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Government Education Expenditures, Pre-Primary Education and School Performance: A Cross-Country Analysis

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Listed:
  • Del Boca, Daniela

    () (University of Turin)

  • Monfardini, Chiara

    () (University of Bologna)

  • See, Sarah Grace

    () (University of York)

Abstract

Using data from OECD's PISA, Eurostat and World Bank's WDI, we explore how child cognitive outcomes at the aggregate country level are related to macroeconomic conditions, specifically government education expenditures and early education experience. We find that both government expenditures in education and attendance to early child care are associated with better later school performance. We also consider different childcare characteristics such as duration and quality, which appear to have significant effects Our results may imply that policies encouraging childcare expansion should also take into account quality issues.

Suggested Citation

  • Del Boca, Daniela & Monfardini, Chiara & See, Sarah Grace, 2018. "Government Education Expenditures, Pre-Primary Education and School Performance: A Cross-Country Analysis," IZA Discussion Papers 11375, Institute for the Study of Labor (IZA).
  • Handle: RePEc:iza:izadps:dp11375
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    References listed on IDEAS

    as
    1. Paul E. Peterson & Ludger Woessmann, 2010. "New Empirical Analysis in the Economics of Education," Economic Journal, Royal Economic Society, vol. 120(546), pages 183-186, August.
    2. Carneiro, Pedro & Heckman, James J., 2003. "Human Capital Policy," IZA Discussion Papers 821, Institute for the Study of Labor (IZA).
    3. Datta Gupta, Nabanita & Simonsen, Marianne, 2016. "Academic performance and type of early childhood care," Economics of Education Review, Elsevier, vol. 53(C), pages 217-229.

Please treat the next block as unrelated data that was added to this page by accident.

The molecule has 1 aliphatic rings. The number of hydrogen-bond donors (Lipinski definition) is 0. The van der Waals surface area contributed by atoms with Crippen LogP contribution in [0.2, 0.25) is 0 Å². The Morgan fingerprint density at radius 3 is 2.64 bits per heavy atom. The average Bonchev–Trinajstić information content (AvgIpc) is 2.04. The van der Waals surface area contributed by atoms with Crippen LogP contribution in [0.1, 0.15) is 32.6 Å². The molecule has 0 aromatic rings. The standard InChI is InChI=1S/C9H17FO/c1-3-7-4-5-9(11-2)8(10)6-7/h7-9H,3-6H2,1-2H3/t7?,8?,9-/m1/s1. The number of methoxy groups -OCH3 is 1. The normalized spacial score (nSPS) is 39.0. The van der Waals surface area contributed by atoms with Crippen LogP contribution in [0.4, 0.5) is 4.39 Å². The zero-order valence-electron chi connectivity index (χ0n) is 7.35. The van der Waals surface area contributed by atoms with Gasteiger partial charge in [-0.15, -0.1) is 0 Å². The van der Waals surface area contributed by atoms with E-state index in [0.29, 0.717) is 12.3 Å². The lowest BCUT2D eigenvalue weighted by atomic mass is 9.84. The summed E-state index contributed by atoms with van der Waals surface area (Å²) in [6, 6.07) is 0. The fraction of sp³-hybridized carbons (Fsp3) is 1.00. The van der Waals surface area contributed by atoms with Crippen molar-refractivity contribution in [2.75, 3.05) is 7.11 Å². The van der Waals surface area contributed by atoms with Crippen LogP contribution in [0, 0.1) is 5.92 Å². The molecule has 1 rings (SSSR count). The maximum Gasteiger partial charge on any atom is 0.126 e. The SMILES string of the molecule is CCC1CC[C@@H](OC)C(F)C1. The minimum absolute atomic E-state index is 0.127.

4. Daniela Del Boca & Chiara Monfardini & Cheti Nicoletti, 2017. "Parental and Child Time Investments and the Cognitive Development of Adolescents," Journal of Labor Economics, University of Chicago Press, vol. 35(2), pages 565-608.
    5. Jorge Luis García & James J. Heckman & Duncan Ermini Leaf & María José Prados, 2016. "The Life-cycle Benefits of an Influential Early Childhood Program," NBER Working Papers 22993, National Bureau of Economic Research, Inc.
    6. Erik Thorbecke & Hong-Sang Jung, 2001. "The Impact of Public Education Expenditure on Human Capital, Growth, and Poverty in Tanzania and Zambia; A General Equilibrium Approach," IMF Working Papers 01/106, International Monetary Fund.
    7. Petra E. Todd & Kenneth I. Wolpin, 2003. "On The Specification and Estimation of The Production Function for Cognitive Achievement," Economic Journal, Royal Economic Society, vol. 113(485), pages 3-33, February.
    8. World Bank, 2016. "World Development Indicators 2016," World Bank Publications, The World Bank, number 23969.
    9. Christina Felfe & Natalia Nollenberger & Núria Rodríguez-Planas, 2015. "Can’t buy mommy’s love? Universal childcare and children’s long-term cognitive development," Journal of Population Economics, Springer;European Society for Population Economics, vol. 28(2), pages 393-422, April.
    10. anonymous, 2010. "The economic importance of being educated," Forefront, Federal Reserve Bank of Cleveland, issue Fall, pages 6-9.
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    More about this item

    Keywords

    early childcare and education; school performance; test scores;

    JEL classification:

    • I26 - Health, Education, and Welfare - - Education - - - Returns to Education

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